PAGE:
Friday, October 27, 2006

OJOS nuevos: clase número cuatro

Objective for Week 4: Portraits: Part II. Students will continue to explore portraiture in an experimental but guided manner. The goal for this week is to push past initial compositions and habitual picture taking.

Working in any of our hogares, I think we would all agree that we have to be able to be flexible and patient. I know I had had a plan for the 8 week class, but because of the nature of the hogar, I have had to switch things around a lot. We weren't initially going to focus on portraiture two weeks in a row, but due to many unforseen circumstances, it seemed best to continue for one more week with a similar objective. We are about at the half way point for class, and to keep ideas fresh I decided to dedicate class #4 to brainstorming and discussion. Gathered around the computer, we started by reviewing a series of portraits I took of Lena. Because they are becoming more comfortable discussing photography, they immediately began conversing over which photos provoked which emotions. Some photos had more extreme compositions than others, some contained strange effects of light and shadow. I remember in the beginning of this project, the girls would review their photos on their cameras and immediately judge them, asking me to please teach them how to delete the images (the cameras are in english). Now they are learning to wait and view the image for what it is, because an "imperfect" image might actually be more interesting and creative. I saw them taking their time when viewing the portraits of Lena, and formulating more carefully their responses.

For the bulk of this week's class, we spread out in the comedor, or dining room, each student at one table. I passed out a large sheet of brown paper and markers, and asked the girls to write "Mi Hogar" in the center (my home). To the tunes of Andrew Bird, we created mind maps exploring thought patterns, associations, and connections stemming from the center and blooming to fill the whole paper. I thought I would have to help them more, walk around and encourage them to keep thinking, but more than half of the girls seemed to take off running with the concept. It did seem to help for me to reassure them that these were private exercises, and they should write their associations honestly.

Project for Week 4: Continue exploring portraiture, referencing the ideas and feelings from class discussions and documented on your mind map.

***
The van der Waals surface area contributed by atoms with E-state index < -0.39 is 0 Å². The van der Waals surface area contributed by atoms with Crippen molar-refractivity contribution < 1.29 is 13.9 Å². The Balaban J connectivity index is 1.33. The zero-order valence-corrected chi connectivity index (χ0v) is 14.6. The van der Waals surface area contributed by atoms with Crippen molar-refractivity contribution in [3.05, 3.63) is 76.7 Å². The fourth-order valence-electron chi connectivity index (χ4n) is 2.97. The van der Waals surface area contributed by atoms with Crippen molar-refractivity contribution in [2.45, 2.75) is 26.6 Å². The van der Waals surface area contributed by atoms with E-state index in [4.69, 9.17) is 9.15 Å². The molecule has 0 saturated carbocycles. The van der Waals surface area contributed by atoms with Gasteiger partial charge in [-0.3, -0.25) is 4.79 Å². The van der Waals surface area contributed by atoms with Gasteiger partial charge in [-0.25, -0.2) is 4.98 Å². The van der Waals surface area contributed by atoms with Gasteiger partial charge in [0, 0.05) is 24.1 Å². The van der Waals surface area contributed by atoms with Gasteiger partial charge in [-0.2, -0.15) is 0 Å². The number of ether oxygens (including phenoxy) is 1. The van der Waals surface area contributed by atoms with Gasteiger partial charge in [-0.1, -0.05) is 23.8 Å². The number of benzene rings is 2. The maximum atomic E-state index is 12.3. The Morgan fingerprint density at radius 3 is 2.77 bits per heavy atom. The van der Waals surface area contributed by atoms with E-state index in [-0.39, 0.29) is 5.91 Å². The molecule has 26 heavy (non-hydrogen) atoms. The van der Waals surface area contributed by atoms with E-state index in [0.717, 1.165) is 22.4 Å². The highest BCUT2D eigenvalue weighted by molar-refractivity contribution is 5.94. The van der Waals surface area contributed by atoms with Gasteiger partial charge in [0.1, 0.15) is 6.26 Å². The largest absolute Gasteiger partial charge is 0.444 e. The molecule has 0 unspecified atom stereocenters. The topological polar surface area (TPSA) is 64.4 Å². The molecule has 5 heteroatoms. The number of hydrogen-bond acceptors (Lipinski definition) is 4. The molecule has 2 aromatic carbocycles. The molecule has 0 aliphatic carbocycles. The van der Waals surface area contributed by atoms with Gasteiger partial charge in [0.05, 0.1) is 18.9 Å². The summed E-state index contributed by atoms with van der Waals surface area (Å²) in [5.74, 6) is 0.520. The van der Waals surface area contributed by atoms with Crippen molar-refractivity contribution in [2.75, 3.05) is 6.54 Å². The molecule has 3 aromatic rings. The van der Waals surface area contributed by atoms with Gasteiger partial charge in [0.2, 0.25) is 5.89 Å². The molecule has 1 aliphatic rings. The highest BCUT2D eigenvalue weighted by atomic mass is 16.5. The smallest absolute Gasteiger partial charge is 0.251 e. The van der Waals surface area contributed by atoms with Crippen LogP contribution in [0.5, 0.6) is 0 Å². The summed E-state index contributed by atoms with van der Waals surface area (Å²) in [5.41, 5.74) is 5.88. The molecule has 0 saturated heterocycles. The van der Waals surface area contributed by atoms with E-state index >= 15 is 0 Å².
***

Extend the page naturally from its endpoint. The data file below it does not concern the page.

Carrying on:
The first class of OJOS nuevos will meet for another 4 weeks. While we are excited to have started class, our resources are incredibly limited. We cannot keep the program running without the help of our supporters. If you would like to see OJOS nuevos succeed, please contribute in any way possible. Thank you to everyone who has donated and helped us come this far.

Sunday, October 22, 2006

how to motivate the underdog

When I first told "Mari", age 7, on Friday afternoon, that she would be coming with us to Liga de Futbol the following day, she didn't believe me. We had just watched another girl run across the wide concrete patio to the outstretched arms of her madrina, with whom she would be spending her weekend. Mari, watching the happy spectacle, immobile and long-faced, told me that she would feel better if she could see her father. The girls who don't have second families or permission from the court to stay with certain family members usually stay in the hogar the whole weekend. Liga de Futbol, our monthly inter-institutional competition, allows a team of girls or boys to spend the afternoon playing soccer and other games, painting faces, listening to music, and meeting other kids outside of their hogar. While it may not seem like a huge deal to some people, many of our kids look forward to this monthly trip with great anticipation. "I'm too little," she said. "I don't get to go there." I had to walk with her to the office where Tia M, my director, with her contagious smile and patient composure, explained that as a couple of the older girls who usually play on our hogar's team were leaving for the weekend, Mari would get the opportunity to participate. As soon as we returned to the patio, Mari started running around the perimeter, counting her laps. When asked what she was doing, she replied, in all seriousness, "Training."

Our team didn't win. I've actually heard that our team has never won. Our team didn't exactly play to their full potential, because unfortunately they don't really know what that is. We only just received a ball as a donation (thank you!) and it's very difficult to run a soccer practice, although you can believe Lena and I have tried. I stood helpless on the sidelines, watching my girls, younger than the other team, become more and more deflated. They didn't know how to pass, and they fought over the ball among themselves: we didn't have any sense of team. The older girls, frustrated, insulted the younger girls and bullied them into sitting on the sidelines saying (against their will) that they didn't want to play, and when I overruled the older girls they stormed off to the bathrooms in tears because they knew they wouldn't win. We needed help.